Trell said Rams Head shows would now be arranged by the same person who oversees booking at Mid-Atlantic venues like the National Theater in Richmond.

Other than better booking, the new owners weren't planning on changing much, he said. Even the venue's name will remain the same.

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Gary Bongiovanni, editor-in-chief of Pollstar, said the purchase of Rams Head Live signals that AEG Live is "investing in high-quality assets."

"More often, the deals that make noise are when you take over an arena or amphitheater, but AEG is also a player in the club game as well," Bongiovanni said. "They've got the money to spend if they can find a reason to do it, and they've been quietly acquiring marquee assets like Rams Head."

In the competitive world of concert production and promotion, there are two significant players -- Live Nation and AEG Live -- and then the rest, Bongiovanni said.

"Live Nation is a global behemoth that dwarfs everyone else," he said. "After AEG, there is an enormous drop-off to whoever is No. 3."

AEG Live is a unit of Los Angeles-based Anschutz Entertainment Group, which is a global music and sporting event producer. It is owned by the Anschutz Corp., the Denver-based holding company for billionaire Phillip Anschutz, who made his fortune in drilling and railroads, but now also owns interests in several NBA and Major League Soccer teams among other businesses.

In recent years, AEG Live has been best known for producing successful music festivals such as June's Firefly Music Festival in Dover, Del., the Coachella Valley Music & Arts Festival in California and the New Orleans Jazz & Heritage Festival. AEG Live has recently worked with major touring artists, including Taylor Swift, Bruno Mars, J. Cole, Kanye West, Paul McCartney and Alicia Keys.

The purchase follows AEG Live's recent acquisitions of two Virginia venues: the National Theater in Richmond and the NorVa Theatre in Norfolk. The company now owns 35 venues.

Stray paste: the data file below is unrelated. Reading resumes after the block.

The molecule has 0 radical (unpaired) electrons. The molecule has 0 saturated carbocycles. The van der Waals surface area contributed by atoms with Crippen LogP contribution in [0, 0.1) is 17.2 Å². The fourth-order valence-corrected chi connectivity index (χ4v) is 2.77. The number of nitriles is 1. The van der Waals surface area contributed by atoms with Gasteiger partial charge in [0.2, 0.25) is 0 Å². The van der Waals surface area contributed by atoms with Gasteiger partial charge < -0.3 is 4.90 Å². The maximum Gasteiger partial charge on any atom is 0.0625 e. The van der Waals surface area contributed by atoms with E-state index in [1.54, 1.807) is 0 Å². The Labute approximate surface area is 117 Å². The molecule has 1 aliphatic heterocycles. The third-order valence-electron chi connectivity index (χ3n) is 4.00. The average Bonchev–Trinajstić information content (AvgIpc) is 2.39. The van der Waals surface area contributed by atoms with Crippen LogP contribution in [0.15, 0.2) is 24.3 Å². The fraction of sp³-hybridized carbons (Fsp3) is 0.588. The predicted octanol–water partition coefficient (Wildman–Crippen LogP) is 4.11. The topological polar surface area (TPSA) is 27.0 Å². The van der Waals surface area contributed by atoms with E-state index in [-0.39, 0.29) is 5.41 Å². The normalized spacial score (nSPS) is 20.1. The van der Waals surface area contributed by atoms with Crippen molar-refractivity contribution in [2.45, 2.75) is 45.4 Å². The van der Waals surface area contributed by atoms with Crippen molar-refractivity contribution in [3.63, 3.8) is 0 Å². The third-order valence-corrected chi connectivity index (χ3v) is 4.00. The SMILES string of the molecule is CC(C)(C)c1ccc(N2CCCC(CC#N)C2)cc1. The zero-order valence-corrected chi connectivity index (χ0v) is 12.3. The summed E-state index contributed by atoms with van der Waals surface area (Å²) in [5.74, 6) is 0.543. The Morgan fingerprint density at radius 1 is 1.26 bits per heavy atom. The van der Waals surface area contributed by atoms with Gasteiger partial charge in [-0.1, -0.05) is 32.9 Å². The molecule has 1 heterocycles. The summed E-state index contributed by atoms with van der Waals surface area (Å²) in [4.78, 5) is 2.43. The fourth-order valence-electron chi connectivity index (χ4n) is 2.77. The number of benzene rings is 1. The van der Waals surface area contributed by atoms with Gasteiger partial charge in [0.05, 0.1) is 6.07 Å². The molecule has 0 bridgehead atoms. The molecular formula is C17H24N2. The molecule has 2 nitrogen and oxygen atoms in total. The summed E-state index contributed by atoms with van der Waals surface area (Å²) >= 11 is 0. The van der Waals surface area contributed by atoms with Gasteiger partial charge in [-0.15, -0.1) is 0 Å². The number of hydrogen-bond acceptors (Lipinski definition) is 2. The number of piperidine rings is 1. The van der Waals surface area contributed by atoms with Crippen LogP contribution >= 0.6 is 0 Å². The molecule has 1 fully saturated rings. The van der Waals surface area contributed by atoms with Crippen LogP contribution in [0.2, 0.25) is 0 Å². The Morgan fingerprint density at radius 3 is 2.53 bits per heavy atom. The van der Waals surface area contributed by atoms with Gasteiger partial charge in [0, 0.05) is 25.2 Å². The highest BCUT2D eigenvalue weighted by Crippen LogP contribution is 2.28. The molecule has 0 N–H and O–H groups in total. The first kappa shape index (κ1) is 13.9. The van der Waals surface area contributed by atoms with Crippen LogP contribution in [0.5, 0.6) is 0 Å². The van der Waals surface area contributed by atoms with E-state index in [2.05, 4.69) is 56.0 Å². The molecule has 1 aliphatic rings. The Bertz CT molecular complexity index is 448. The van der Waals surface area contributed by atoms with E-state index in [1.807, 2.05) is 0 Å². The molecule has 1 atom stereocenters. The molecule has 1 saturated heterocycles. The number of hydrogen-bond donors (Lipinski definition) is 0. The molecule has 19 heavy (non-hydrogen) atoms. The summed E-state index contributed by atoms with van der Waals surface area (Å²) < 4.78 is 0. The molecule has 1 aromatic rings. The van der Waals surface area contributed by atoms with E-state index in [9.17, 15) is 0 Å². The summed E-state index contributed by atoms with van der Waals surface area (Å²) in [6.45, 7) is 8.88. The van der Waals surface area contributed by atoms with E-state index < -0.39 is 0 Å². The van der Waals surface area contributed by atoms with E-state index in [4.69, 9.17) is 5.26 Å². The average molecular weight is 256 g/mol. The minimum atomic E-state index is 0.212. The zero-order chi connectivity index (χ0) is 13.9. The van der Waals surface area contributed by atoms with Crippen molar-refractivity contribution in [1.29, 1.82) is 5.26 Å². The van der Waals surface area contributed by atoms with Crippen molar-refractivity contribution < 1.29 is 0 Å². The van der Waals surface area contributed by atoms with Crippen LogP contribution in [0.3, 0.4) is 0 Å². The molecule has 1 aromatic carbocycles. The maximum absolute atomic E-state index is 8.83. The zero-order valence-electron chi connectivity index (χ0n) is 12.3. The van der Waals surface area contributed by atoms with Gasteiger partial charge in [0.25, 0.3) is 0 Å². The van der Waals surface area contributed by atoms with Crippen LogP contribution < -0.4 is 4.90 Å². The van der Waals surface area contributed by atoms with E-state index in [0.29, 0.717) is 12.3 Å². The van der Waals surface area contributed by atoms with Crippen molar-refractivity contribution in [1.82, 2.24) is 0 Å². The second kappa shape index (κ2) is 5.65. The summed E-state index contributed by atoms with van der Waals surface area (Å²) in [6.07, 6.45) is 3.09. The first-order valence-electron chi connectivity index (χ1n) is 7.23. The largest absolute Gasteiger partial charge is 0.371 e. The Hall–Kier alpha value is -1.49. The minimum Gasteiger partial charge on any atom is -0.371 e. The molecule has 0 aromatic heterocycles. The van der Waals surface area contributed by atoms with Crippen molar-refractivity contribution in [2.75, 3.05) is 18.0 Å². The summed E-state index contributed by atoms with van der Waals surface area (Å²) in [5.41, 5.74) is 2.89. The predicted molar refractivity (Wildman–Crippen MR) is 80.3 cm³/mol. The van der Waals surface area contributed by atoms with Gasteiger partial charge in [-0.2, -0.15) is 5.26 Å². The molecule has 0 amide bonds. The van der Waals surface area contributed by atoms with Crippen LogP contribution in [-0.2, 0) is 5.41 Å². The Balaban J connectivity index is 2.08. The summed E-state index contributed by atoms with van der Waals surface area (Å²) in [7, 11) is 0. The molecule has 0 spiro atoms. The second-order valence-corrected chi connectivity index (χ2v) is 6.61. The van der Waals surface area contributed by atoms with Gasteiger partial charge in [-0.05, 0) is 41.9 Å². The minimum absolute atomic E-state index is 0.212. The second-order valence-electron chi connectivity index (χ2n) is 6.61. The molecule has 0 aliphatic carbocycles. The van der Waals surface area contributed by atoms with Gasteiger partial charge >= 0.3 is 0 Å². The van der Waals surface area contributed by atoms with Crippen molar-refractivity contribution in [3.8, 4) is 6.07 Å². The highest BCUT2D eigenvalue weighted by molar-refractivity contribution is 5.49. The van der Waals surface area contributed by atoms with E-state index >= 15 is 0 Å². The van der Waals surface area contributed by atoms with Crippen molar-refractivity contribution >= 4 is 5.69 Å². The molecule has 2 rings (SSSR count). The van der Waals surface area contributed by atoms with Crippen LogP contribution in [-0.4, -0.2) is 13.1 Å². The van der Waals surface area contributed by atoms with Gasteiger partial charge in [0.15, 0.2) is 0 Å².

AEG Live was interested in Rams Head Live because its size "fit nicely" among its portfolio of other 1,500-capacity venues, Trell said. He added that the venue had good sightlines and wouldn't need much, if any, renovation.

"One of the attractive things about the deal was that there wasn't much need to do anything," he said. "You put the right band in there and people will be excited to come."

Trell said the venue would also appeal to artists looking for practical tour routes. The company can "bundle offers together" for a convenient string of Mid-Atlantic dates, he said, and present it to the musicians.

"You just have a more compelling offer to talent when you are able to pool similarly sized, regionally located, conveniently located venues like that," Trell said.

The effect on Rams Head Live staff is still being evaluated but likely would not be significant, Trell said.

Paul Manna -- a veteran independent concert promoter in the Baltimore scene -- said he does not have a relationship with AEG Live at this point, but he hopes to continue to put on shows at Rams Head Live. Since 2005, Manna estimates, he has put on more than 500 shows at the venue.

He expects AEG Live to attract more star power in terms of musical talent.

"They certainly have the ability to bring in the shows. The question will be, 'Will they?'" Manna said. "I think they're going to fight to get as many quality shows as they can to Baltimore. I think that's the whole point of them taking over the venue."